It’s during these times where family and friends greet each other respectfully with ‘Ramadan Mubarak’ and ‘Ramadan Kareem’ and wish each other a blessed and generous month respectively.
What is the significance of Iftar?
Iftar is a feast which people look forward to after the days long restrain and literally means to ‘break’.
At sunset, families gather to break the fast with a meal known as Iftar.
But, before heading for Iftar they break their fast with dates, after which they adjourn for Maghrib prayer – one of the final prayers for the day.
Traditionally, one is supposed to eat dates along with juice, milk or water. It is said that Prophet Muhammad broke his fast with three dates and water.
Iftar meals from around the world range from rich, spicy mutton curries to lovely desserts and cooling sherbets.
Iftar spreads can be lavish.
Muslims in Afghanistan relish traditional soups and onion based meat curries, kebabs and pulao.
Iftar menus in neighbouring countries like Pakistan and Bangladesh include jalebis, haleem, sweetened drinks, parathas, rice preparations, meat curries, fruit salads, shami kebabs, piyajoo, beguni.
In India, Haleem and Harees are some of the much-loved meaty dishes. The Hyderabadi Haleem is very popular across the globe.
Muslims in Kerala and Tamil Nadu break their roza with nonbu kanji, a dish prepared with meat, veggies and rice porridge and, moplah cuisine.
For more information on foods specific to Ramadan click here:
What happens at the end of the month of fasting?
At the end of Ramadan, and on the first day of the tenth month in the Islamic calendar Shawwal, the Muslim community celebrates Eid al-Fitr.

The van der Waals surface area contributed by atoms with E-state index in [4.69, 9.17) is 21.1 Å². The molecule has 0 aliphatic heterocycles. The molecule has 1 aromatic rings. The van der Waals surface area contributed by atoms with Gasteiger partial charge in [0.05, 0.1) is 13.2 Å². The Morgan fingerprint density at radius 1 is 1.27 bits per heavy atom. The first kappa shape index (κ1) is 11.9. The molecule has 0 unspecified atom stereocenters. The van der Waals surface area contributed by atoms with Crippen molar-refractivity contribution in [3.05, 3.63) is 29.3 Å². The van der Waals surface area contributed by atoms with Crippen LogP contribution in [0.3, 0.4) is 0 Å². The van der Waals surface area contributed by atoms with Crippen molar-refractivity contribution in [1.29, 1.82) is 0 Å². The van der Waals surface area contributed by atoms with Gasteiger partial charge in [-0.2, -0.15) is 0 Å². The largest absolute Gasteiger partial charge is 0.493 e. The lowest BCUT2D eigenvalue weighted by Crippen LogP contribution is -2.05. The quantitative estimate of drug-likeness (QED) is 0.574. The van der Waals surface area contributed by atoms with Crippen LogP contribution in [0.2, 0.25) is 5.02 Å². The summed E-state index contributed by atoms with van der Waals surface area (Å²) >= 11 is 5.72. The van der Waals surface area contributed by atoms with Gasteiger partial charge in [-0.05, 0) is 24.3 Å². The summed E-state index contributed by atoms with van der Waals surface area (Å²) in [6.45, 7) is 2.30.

In Arabic, it means ‘festival of breaking the fast’.
The celebratory days of Eid-al-Fitr will begin on Thursday, May 13 this year with the final Iftar happening on the evening of May 12.
Sharing the food with the needy is such an important part of the feast.
The spirit of Zakat or charity has been spoken in the oldest of Islamic scriptures.
It is encouraged to reach out to the needy and poor and make sure that they are also included, especially if it is community gathering.
How has COVID-19 impacted Ramadan?
While mosques were closed last year, they’re open in 2021 with limited numbers of people attending shorter prayer services and people will need to register in advance.
Any child under 10 years old, adults aged 60 and over, and those with COVID-19 symptoms or underlying health conditions should not attend.
Worshippers should bring their own prayer mat and wear face masks, while social distancing will continue to be in place.
To be safe you can always pray from home.
Ramadan is observed in many countries around the world including Australia and New Zealand, Saudi Arabia, Bahrain, Egypt, Algeria, Tunisia, Kuwait, Oman, Qatar, the United Arab Emirates (UAE), India, Pakistan, Bangladesh, Indonesia, Lebanon, Syria and Morocco, Indonesia, Malaysia and Singapore. Of course, there are large Muslim populations in the rest of Africa, UK, Europe, US, Canada.
According to the 2016 Australian Census, the combined number of people who self-identified as Muslim in Australia, from all forms of Islam, constituted 604,200 people, or 2.6% of the total Australian population.
Keen to learn more reach or engage the Muslim communities in Australia? Contact our team at [email protected]